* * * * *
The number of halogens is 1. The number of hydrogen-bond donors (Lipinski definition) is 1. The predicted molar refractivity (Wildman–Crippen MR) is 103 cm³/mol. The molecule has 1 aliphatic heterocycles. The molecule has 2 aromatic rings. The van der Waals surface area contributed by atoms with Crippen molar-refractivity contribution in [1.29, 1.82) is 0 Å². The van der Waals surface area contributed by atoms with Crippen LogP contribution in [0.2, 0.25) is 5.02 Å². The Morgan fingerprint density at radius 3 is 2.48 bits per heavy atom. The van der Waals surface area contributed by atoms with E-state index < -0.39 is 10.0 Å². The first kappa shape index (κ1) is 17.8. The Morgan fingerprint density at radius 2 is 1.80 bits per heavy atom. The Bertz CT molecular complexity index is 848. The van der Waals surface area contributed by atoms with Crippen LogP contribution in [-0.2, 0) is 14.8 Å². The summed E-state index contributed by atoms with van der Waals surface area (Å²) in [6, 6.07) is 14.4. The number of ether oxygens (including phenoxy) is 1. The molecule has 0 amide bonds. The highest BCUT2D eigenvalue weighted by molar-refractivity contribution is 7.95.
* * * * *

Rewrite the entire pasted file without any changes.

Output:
The number of halogens is 1. The number of hydrogen-bond donors (Lipinski definition) is 1. The predicted molar refractivity (Wildman–Crippen MR) is 103 cm³/mol. The molecule has 1 aliphatic heterocycles. The molecule has 2 aromatic rings. The van der Waals surface area contributed by atoms with Crippen molar-refractivity contribution in [1.29, 1.82) is 0 Å². The van der Waals surface area contributed by atoms with Crippen LogP contribution in [0.2, 0.25) is 5.02 Å². The Morgan fingerprint density at radius 3 is 2.48 bits per heavy atom. The van der Waals surface area contributed by atoms with E-state index < -0.39 is 10.0 Å². The first kappa shape index (κ1) is 17.8. The Morgan fingerprint density at radius 2 is 1.80 bits per heavy atom. The Bertz CT molecular complexity index is 848. The van der Waals surface area contributed by atoms with Crippen LogP contribution in [-0.2, 0) is 14.8 Å². The summed E-state index contributed by atoms with van der Waals surface area (Å²) in [6, 6.07) is 14.4. The number of ether oxygens (including phenoxy) is 1. The molecule has 0 amide bonds. The highest BCUT2D eigenvalue weighted by molar-refractivity contribution is 7.95.